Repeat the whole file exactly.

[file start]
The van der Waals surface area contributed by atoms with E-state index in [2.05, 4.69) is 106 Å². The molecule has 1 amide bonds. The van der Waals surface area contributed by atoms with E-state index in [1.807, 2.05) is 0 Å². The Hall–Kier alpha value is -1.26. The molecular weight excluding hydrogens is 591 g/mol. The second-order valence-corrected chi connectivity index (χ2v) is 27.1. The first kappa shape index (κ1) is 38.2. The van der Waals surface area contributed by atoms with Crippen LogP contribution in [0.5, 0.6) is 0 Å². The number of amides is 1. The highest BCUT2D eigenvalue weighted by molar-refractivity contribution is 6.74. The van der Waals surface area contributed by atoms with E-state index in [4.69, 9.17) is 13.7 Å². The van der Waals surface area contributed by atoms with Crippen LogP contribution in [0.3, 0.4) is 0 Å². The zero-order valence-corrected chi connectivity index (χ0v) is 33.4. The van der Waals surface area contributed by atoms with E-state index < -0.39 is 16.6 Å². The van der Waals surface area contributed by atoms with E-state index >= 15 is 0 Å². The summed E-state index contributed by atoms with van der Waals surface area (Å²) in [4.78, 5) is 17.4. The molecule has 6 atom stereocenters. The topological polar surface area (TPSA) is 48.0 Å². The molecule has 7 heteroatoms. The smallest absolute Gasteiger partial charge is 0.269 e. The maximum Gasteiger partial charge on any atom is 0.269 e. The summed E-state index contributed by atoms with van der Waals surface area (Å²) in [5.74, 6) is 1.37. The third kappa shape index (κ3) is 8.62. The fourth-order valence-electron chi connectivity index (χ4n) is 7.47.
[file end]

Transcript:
The van der Waals surface area contributed by atoms with E-state index in [2.05, 4.69) is 106 Å². The molecule has 1 amide bonds. The van der Waals surface area contributed by atoms with E-state index in [1.807, 2.05) is 0 Å². The Hall–Kier alpha value is -1.26. The molecular weight excluding hydrogens is 591 g/mol. The second-order valence-corrected chi connectivity index (χ2v) is 27.1. The first kappa shape index (κ1) is 38.2. The van der Waals surface area contributed by atoms with Crippen LogP contribution in [0.5, 0.6) is 0 Å². The number of amides is 1. The highest BCUT2D eigenvalue weighted by molar-refractivity contribution is 6.74. The van der Waals surface area contributed by atoms with E-state index in [4.69, 9.17) is 13.7 Å². The van der Waals surface area contributed by atoms with Crippen LogP contribution in [0.3, 0.4) is 0 Å². The zero-order valence-corrected chi connectivity index (χ0v) is 33.4. The van der Waals surface area contributed by atoms with E-state index < -0.39 is 16.6 Å². The van der Waals surface area contributed by atoms with E-state index >= 15 is 0 Å². The summed E-state index contributed by atoms with van der Waals surface area (Å²) in [4.78, 5) is 17.4. The molecule has 6 atom stereocenters. The topological polar surface area (TPSA) is 48.0 Å². The molecule has 7 heteroatoms. The smallest absolute Gasteiger partial charge is 0.269 e. The maximum Gasteiger partial charge on any atom is 0.269 e. The summed E-state index contributed by atoms with van der Waals surface area (Å²) in [5.74, 6) is 1.37. The third kappa shape index (κ3) is 8.62. The fourth-order valence-electron chi connectivity index (χ4n) is 7.47.